The UK has been named the tenth most cycle friendly nation in Europe - just ahead of France - in a benchmarking exercise by the European Cyclist Federation. No points for guessing the winners: The Netherlands and Denmark tied for first place in what the ECF call their Cycling Barometer.
There were surprises though, Spain may be a powerhouse when it comes to producing top class pro cyclists but it languishes near the back of the pack of the er, Barometer with Portugal for company and only Bulgaria, Romania; and Malta behind it.
Countries were judged on five different criteria: Modal share; Safety; Cycling Tourism; Bicycle sales per 1000 inhabitants; and Advocates - membership of cycling organisations as a percentage of the overall population - you can see how each country scored in these categories below.
Points were then awarded based on a nation's ranking in each category and those points totalled up to give the overall scores. Denmark and the Netherlands both scored 125, while the UK back in 10th got 80 points - bike sales pushed the UK overall score up. it came fifth in terms of bicycle sales per 1000 inhabitants - just behind Finland and remarkably close to the Netherlands - Denmark was second, and the country with the biggest bike buying habit in Europe?…Slovenia (but you knew that).
The ECF launched the Cycling Barometer ahead of next week's Velo-City 2013 conference in Vienna which brings together cycling organisations and policy makers, including EU Transport Commissioner Sim Kallas. One of its aims (apart from making the Dutch and Scandinavians feel smug) is to demonstrate the need for verifiable European wide measures of the levels of cycling in EU member states. The ECF's measures are based on five areas it sees as important and it used European wide data gathered on member states to collate it's figures rather than national data from each country - in a bid to factor out the different approaches taken to gathering such data.
ECF Cycling Barometer Project Manager Chloe Mispelon said: "We are confident in our results which show a strong correlation with other data and knowledge about cycling but we call on the EU Horizon 2020 research program to establish data that is updated and maintained through to 2020. The barometer shows that we really need reliable statistics on cycling in the EU to enable governments and advocates to assess progress on cycling and to allow collaborative working between countries to improve cycling for European citizens.”
One result of the methodology is that if there is no data available for a country in a specific field then it will be at the bottom of the rankings for that area and its place in the overall rankings will suffer too. This goes some way to explaining Malta's pitiful overall score of 15 some way behind Cyprus despite its rather alarming score for Safety - no data was available for either Malta or Bulgaria in this category.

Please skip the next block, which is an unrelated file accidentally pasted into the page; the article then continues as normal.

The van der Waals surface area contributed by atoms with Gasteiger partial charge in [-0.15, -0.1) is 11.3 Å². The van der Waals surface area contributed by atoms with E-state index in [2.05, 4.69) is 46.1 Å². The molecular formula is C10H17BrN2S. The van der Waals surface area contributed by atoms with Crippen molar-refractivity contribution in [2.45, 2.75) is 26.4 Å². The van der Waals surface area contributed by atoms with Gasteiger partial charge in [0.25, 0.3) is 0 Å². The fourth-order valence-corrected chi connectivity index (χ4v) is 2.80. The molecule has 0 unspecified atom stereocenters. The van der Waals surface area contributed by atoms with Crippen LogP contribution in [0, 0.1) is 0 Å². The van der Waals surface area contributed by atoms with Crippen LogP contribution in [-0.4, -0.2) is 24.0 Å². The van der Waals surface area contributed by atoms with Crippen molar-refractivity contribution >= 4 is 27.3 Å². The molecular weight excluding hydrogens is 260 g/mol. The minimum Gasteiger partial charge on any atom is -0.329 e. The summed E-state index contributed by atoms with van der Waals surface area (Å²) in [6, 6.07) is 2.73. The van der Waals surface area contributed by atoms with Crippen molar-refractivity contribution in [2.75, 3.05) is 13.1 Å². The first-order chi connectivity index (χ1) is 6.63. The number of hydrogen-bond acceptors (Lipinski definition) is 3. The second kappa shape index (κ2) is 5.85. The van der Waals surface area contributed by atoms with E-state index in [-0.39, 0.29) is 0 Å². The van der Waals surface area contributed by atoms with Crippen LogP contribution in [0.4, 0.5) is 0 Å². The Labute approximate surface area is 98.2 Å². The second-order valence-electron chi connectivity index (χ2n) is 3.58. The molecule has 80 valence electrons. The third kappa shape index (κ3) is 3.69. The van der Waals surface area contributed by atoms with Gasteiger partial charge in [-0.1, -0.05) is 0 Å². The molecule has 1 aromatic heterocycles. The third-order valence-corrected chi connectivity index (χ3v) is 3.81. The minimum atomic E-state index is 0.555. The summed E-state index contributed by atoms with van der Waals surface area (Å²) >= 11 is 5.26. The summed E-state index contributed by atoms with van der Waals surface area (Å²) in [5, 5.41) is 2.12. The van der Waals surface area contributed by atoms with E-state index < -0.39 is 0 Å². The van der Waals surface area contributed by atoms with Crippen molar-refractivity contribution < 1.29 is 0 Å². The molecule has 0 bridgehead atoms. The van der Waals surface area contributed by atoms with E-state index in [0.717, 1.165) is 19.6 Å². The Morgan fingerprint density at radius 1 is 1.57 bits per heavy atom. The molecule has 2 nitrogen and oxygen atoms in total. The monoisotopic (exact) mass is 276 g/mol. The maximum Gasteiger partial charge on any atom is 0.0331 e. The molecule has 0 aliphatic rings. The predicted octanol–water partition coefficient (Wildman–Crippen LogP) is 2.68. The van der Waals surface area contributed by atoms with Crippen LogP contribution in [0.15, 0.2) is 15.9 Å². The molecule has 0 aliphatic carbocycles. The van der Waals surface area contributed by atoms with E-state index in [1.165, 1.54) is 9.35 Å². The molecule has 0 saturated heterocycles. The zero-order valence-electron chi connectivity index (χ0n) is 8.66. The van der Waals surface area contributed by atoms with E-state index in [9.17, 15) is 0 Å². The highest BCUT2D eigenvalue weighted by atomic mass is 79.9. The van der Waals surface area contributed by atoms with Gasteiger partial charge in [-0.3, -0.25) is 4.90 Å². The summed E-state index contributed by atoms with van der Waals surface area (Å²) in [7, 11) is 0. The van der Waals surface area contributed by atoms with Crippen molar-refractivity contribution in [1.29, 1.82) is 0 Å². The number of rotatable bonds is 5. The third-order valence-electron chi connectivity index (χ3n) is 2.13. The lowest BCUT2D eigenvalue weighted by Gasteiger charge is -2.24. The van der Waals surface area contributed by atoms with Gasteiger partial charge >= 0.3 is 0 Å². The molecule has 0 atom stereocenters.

Possibly the biggest issue with the data is that the different categories aren't weighted, so even though the UK's modal share is poor and it's mid-table in terms of safety, the bike sales and advocacy push the overall rank up. Many would argue that the true barometer of whether a nation has embraced the bike isn't people buying them, or talking about them, but being able to ride them in safety, and doing so in large numbers.
No surprise that the Netherlands and Denmark are at the business end, but Hungary have sneaked into second place with a modal share of approaching 20% - who knew? The UK is languishing seventh from bottom. The ECF's calculation of each country's modal share is based on a European-wide survey rather than national government statistics.
You do NOT want to be spending too much time cycling around Cyprus, it would appear from these stats. It has over three times the casualty rate of any other country included. We're mid-table. Figures for this were calculated by muliplying modal share by the population of the country and then dividing the number of cyclists killed by the population of cyclists to get what the ECF term a "relative safety index".
As quite a densely populated country with a small modal share, it's not hard to see whay we'd be at the bottom end of this one; although leisure cycling and transport cycling aren't intrinsically linked (the Finns top the table here but not in modal share) more regular cyclists seems to correlate fairly well with more leisure journeys too.
We're fifth here. The UK has always has a fairly strong bike market, although it's tended to be dominated by lower-end products and it's clear from the other graphs that lots of bike sales doesn't automatically mean lots of bike journeys.
The UK is fifth again but it's clear that while the top four have managed to turn their high advocacy levels into high bike usage, that's not really been the case over here.
Plucked from the obscurity of his London commute back in the mid-Nineties to live in Bath and edit bike mags our man made the jump to the interweb back in 2006 as launch editor of a large cycling website somewhat confusingly named after a piece of navigational equipment. He came up with the idea for road.cc mainly to avoid being told what to do… Oh dear, issues there then. Tony tries to ride his bike every day and if he doesn't he gets grumpy, he likes carbon, but owns steel, and wants titanium. When not on his bike or eating cake Tony spends his time looking for new ways to annoy the road.cc team. He's remarkably good at it.